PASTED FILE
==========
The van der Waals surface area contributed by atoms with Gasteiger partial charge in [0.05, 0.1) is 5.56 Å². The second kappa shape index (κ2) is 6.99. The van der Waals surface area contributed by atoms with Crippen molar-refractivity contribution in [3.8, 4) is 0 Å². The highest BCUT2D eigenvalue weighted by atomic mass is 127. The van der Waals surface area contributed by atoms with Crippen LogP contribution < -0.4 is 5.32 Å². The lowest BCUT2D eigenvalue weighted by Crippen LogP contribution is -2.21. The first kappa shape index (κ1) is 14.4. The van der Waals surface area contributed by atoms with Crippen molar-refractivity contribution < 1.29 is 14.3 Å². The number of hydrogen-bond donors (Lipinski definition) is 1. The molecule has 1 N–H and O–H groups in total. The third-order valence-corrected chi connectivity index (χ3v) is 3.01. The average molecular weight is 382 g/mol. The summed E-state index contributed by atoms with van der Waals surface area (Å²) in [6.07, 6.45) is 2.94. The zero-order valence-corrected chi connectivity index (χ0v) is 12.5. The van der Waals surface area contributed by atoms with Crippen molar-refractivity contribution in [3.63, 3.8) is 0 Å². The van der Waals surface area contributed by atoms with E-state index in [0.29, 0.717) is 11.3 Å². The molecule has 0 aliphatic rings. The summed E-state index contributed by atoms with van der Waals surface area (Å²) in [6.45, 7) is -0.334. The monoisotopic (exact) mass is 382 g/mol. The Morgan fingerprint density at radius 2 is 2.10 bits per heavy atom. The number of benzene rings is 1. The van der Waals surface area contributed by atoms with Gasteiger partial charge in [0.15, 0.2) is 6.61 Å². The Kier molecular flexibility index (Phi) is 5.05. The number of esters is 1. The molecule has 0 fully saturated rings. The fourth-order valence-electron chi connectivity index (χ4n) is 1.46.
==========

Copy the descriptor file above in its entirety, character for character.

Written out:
The van der Waals surface area contributed by atoms with Gasteiger partial charge in [0.05, 0.1) is 5.56 Å². The second kappa shape index (κ2) is 6.99. The van der Waals surface area contributed by atoms with Crippen molar-refractivity contribution in [3.8, 4) is 0 Å². The highest BCUT2D eigenvalue weighted by atomic mass is 127. The van der Waals surface area contributed by atoms with Crippen LogP contribution < -0.4 is 5.32 Å². The lowest BCUT2D eigenvalue weighted by Crippen LogP contribution is -2.21. The first kappa shape index (κ1) is 14.4. The van der Waals surface area contributed by atoms with Crippen molar-refractivity contribution < 1.29 is 14.3 Å². The number of hydrogen-bond donors (Lipinski definition) is 1. The molecule has 1 N–H and O–H groups in total. The third-order valence-corrected chi connectivity index (χ3v) is 3.01. The average molecular weight is 382 g/mol. The summed E-state index contributed by atoms with van der Waals surface area (Å²) in [6.07, 6.45) is 2.94. The zero-order valence-corrected chi connectivity index (χ0v) is 12.5. The van der Waals surface area contributed by atoms with Crippen molar-refractivity contribution in [3.63, 3.8) is 0 Å². The van der Waals surface area contributed by atoms with E-state index in [0.29, 0.717) is 11.3 Å². The molecule has 0 aliphatic rings. The summed E-state index contributed by atoms with van der Waals surface area (Å²) in [6.45, 7) is -0.334. The monoisotopic (exact) mass is 382 g/mol. The Morgan fingerprint density at radius 2 is 2.10 bits per heavy atom. The number of benzene rings is 1. The van der Waals surface area contributed by atoms with Gasteiger partial charge in [0.15, 0.2) is 6.61 Å². The Kier molecular flexibility index (Phi) is 5.05. The number of esters is 1. The molecule has 0 fully saturated rings. The fourth-order valence-electron chi connectivity index (χ4n) is 1.46.